A more reliable classifier could be made if we emphasized the significance of the cross-line by ensuring that it was an essential feature in differentiating between ËœOâ„¢s and ËœQâ„¢s.

Table 2.3.1
Possible feature table for the OCR system.

Pattern class / line \ line | line --line Partial circle Closed circle End-points
A 1 1 0 1 0 0 2
B 0 0 1 3 2 0 0

O 0 0 0 0 0 1 0
P 0 0 1 2 1 0 1
Q 0 1 0 0 0 1 2

Z 1 0 0 2 0 0 2

Functional block diagram of a generalized pattern recognition system

3. Unsupervised Pattern Classification
3.1 Introduction
We need to measure the similarity of the various input pattern vectors so that we can determine which cluster or pattern class each vector should be associated with. This chapter discusses a number of the common metrics employed to measure this similarity. It also mentions briefly non-neural methods for unsupervised pattern classification.
3.2 Distance metrics
To record the similarity, or difference, between vectors we need to measure the distance between these vectors. In conventional Euclidean space, we can use Pythagorasâ„¢s theorem (Figure 4.2.1(a)). Normally, the distance between the two-dimensional vectors x and y is given by
d(x, y) = | x - y | = [ (x1- y1)2 + (x2 “ y2)2] 1/2
This can be extended to N dimensions, to yield the general expression
for Euclidean distance,

We can use many different measures which all define different kinds of metric space that is a space where distance has meaning. For a space to be metric, it must satisfy the following three conditions:

{>0 xy
{=0 x=y
* If the vectors x and y are different, the distance between them must be positive. If the vectors are identical, then the distance must be zero.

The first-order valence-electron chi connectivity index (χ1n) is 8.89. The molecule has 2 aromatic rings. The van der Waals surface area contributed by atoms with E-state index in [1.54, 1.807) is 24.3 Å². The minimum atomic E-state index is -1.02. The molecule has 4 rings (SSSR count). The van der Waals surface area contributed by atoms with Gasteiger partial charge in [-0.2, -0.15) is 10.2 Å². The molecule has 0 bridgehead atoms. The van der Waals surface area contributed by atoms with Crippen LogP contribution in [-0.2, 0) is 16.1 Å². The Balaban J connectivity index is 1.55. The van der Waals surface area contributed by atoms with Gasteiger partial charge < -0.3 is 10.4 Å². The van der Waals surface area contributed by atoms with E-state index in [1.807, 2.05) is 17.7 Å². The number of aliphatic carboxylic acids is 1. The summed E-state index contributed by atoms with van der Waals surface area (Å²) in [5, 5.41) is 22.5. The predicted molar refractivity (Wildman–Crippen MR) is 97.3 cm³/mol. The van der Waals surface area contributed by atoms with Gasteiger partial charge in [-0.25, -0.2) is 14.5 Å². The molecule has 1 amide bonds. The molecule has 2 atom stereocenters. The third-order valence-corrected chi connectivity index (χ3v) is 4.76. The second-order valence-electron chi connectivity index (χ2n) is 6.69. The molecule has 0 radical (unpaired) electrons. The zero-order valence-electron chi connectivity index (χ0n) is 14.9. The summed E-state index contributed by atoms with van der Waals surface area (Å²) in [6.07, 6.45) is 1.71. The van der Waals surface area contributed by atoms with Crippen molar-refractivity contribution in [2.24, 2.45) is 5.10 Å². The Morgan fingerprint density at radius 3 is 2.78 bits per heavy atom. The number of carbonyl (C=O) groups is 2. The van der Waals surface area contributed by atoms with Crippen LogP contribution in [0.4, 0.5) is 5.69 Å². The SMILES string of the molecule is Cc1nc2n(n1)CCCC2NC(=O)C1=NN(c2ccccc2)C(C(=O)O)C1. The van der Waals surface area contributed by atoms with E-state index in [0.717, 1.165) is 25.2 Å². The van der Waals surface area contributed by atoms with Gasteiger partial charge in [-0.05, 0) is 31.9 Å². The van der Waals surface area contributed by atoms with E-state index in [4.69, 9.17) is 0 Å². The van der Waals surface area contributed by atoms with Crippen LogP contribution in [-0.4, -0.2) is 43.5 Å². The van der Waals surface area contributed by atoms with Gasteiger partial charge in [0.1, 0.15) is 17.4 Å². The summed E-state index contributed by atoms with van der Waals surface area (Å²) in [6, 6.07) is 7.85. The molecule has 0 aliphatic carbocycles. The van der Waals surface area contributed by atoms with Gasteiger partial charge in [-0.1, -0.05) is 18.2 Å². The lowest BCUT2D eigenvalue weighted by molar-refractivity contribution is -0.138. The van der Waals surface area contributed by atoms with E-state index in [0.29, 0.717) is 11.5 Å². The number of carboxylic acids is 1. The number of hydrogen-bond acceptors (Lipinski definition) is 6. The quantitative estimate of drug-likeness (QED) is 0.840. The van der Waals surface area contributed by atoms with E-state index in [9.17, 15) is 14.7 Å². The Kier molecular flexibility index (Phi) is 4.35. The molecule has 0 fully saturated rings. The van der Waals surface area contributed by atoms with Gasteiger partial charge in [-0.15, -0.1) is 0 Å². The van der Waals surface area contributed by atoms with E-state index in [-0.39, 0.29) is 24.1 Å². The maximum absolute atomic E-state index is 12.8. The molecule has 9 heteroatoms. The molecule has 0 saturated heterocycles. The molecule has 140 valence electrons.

* d(x, y) =d(y, x) the distance between x to y is the same as the distance between y to x.
* d(x, y) +d(y, z)>= d(x, z) The distance between x and z must be equal to or greater than the distance between x to y and the distance between y to z. This is the triangle inequality (figure4.2.1 (b))

FIGURE 4.2.1
(a) The Euclidean distance between vectors x and y.
(b) The triangle inequality d(x,y)+d(y,z)>=d(x,z).
3.3 Dimensionality Reduction
One important function of statistical pattern recognition is dimensionality reduction. The set of measurements (i.e., pattern space) originally taken may be too large and not the most appropriate. What we require is means of reducing the number of dimensions but at the same minimizing any error resulting from discarding measurements. If the dimensionality of the pattern space is Ëœpâ„¢, then we cannot simply keep Ëœmâ„¢ of these (where m<p).We require some kind of transformation that ranks its dimensions in terms of the variance of the data. Why should this be so

FIGURE 4.3.1
The vectors v1 and v2 are most approximate for representing the data clusters 1 and 2 respectively, as these are the directions which account for the greatest variance in each of the clusters. But are they the best for discriminating the two clusters from each other
Consider the scatter of data points in figure 4.3.1. The vector along the direction of greatest scatter (i.e., variance) captures the most important aspects of a particular data class. There are several important statistical methods based on transforming the measurement space based a different set of axes which may be more appropriate indiscriminating the various data clusters (hopefully in fewer dimensions). The general approach is called multivariant analysis with principle component analysis being the oldest and most common. There are many pitfalls for the novice in applying such techniques. The alternative approach, based on clustering methods, is perhaps easier to comprehend. It should be noted that there is no universal technique that is guaranteed to yield the best solution for all cases. So much in statistical analysis (and neural computing) is data dependent as illustrated in figure 4.3.2.

(a) Classes best separated using transform methods (e.g., principal component analysis).
(b)Classes best separated using clustering methods.

4. Unsupervised Neural Networks
4.1 Introduction